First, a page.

Current Projects

Below are links to the information pages on the current KAMS and RCSWA research projects:

Aged Care

Health outcomes of older Indigenous Australians: a 5 year follow up study of a population at risk

Health outcomes of older Indigenous Australians: a 5 year follow up study of a population at risk

We have been involved in landmark research addressing dementia in older Aboriginal and Torres Strait Islander peoples since 2003. The initial development and validation of a culturally appropriate cognitive assessment tool (Kimberley Indigenous Cognitive Assessment- KICA)  facilitated accurate screening for dementia in Aboriginal and Torres Strait Islander peoples living in rural and remote areas, which was not previously possible. We completed a dementia prevalence study of 363 people over the age of 45 years in the Kimberley during 2004-2006, documenting levels of dementia at a rate of 12.4%, rates that are much higher than non Indigenous Australians.

In this project, which will be based in Derby, it is proposed that the participants of the initial prevalence study cohort of 363 people, who would now be 50 years and over, will be re-assessed. A new cohort of those aged between 45-50 years in the same communities will be reviewed, to allow comparison with the previous study and to determine new cases of dementia and other aged care conditions, such as falls, depression and incontinence, in a comprehensive and standardised manner. Risk and protective factors for ongoing morbidity, functional decline and death will be determined. In addition documentation of community service utilisation will be undertaken and the extent and causes of carer burden would be quantified. This data is required for adequate planning and service provision for the older Aboriginal population, and to improve knowledge on preventative strategies for Aboriginal Australians.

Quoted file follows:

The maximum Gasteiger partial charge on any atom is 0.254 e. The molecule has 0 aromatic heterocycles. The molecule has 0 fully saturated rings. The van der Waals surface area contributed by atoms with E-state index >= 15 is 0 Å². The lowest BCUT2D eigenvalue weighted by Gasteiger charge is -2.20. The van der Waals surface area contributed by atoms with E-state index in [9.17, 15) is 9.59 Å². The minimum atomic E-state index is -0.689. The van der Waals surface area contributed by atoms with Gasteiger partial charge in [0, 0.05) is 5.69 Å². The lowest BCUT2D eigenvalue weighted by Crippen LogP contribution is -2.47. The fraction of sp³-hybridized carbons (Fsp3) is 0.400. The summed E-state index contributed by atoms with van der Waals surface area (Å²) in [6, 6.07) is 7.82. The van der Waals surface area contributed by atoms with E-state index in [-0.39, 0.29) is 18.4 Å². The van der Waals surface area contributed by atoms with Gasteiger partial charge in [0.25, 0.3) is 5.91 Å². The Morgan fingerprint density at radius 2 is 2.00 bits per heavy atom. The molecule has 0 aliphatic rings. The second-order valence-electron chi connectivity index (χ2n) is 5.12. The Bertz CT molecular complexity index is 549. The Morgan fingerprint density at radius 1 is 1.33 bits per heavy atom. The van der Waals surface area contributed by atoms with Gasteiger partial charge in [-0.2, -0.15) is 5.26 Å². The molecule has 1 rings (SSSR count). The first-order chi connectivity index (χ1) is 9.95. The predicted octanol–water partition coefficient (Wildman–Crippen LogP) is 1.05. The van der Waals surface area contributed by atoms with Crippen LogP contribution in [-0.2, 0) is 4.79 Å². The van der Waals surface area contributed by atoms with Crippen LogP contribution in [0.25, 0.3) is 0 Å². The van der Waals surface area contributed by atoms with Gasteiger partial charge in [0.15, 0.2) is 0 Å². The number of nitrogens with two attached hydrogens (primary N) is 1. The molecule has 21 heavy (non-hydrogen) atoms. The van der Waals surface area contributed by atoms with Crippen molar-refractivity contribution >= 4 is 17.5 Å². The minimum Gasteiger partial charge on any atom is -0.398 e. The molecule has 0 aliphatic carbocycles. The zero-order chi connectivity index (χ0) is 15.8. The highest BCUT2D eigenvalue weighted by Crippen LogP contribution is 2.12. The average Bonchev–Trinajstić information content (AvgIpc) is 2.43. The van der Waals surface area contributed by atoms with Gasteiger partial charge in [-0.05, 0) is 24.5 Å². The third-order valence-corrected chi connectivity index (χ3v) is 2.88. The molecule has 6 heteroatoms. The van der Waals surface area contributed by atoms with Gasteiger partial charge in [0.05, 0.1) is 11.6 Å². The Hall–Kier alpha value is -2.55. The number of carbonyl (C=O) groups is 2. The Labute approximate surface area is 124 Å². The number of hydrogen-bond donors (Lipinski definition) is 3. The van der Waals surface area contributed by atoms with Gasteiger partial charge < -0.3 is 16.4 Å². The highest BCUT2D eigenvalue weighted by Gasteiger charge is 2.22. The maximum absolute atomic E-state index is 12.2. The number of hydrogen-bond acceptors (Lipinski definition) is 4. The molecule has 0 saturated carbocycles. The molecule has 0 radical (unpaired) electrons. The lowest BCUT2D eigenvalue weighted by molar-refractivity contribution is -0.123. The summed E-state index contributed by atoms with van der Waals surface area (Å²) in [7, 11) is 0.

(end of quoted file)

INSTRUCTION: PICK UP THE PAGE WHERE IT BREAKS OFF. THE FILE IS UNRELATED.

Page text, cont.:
Publications:

LoGiudice, D. C.; Smith, K.; Atkinson, D.; Dwyer, A.; Lautenschlager, N.; Almeida, O. A.; Flicker, L. Preliminary evaluation of the prevalence of falls, pain and urinary incontinence in remote living Indigenous Australians over the age of 45 years  Intern Med J.  2012;42(6): e102-7

Smith K, Flicker L, Dwyer A, Atkinson D, Almeida OP, Lautenschlager NT, LoGiudice D.  Factors associated with dementia in Aboriginal Australians. Aust N Z J Psychiatry 2010;44(10):888-893

Researchers:

Dr Dina LoGiudice
Prof Leon Flicker
Prof David Atkinson
Dr Kate Smith
Vicki O’Donnell
Stephanie Waters
Ruth Crawford
Prof Osvaldo Almeida
Geraldine Shadforth

Diabetes

Investigation of the role of HbA1c in diabetes screening protocols in remote Aboriginal communities

Investigation of the role of HbA1c in diabetes screening protocols in remote Aboriginal communities

Type 2 diabetes and its associated complications are a significant health problem facing Aboriginal and/or Torres Strait Islander peoples in Australia. While early diagnosis and treatment of diabetes leads to improved outcomes this condition remains undiagnosed in up to 50% of people. Current screening methods are failing to detect people with diabetes in northern Australia. In December 2009 the American Diabetes Association updated their criteria for diagnosing diabetes to include glycated haemoglobin A (HbA1c) testing. Currently the use of HbA1c to diagnose diabetes is not part of the Australian guidelines

We will determine if it is feasible to translate existing findings regarding the potential utility of HbA1c as a diagnostic tool for diabetes, into everyday remote Aboriginal and Torres Strait Islander health service practice. We will be adding HbA1c to existing screening and assessing the benefit of this addition in terms of increased number of diagnoses, cost of testing and cost potentially saved from repeat visits if HbA1c were to be used instead of some or all of the existing somewhat complex screening pathway.

The aims of this project are: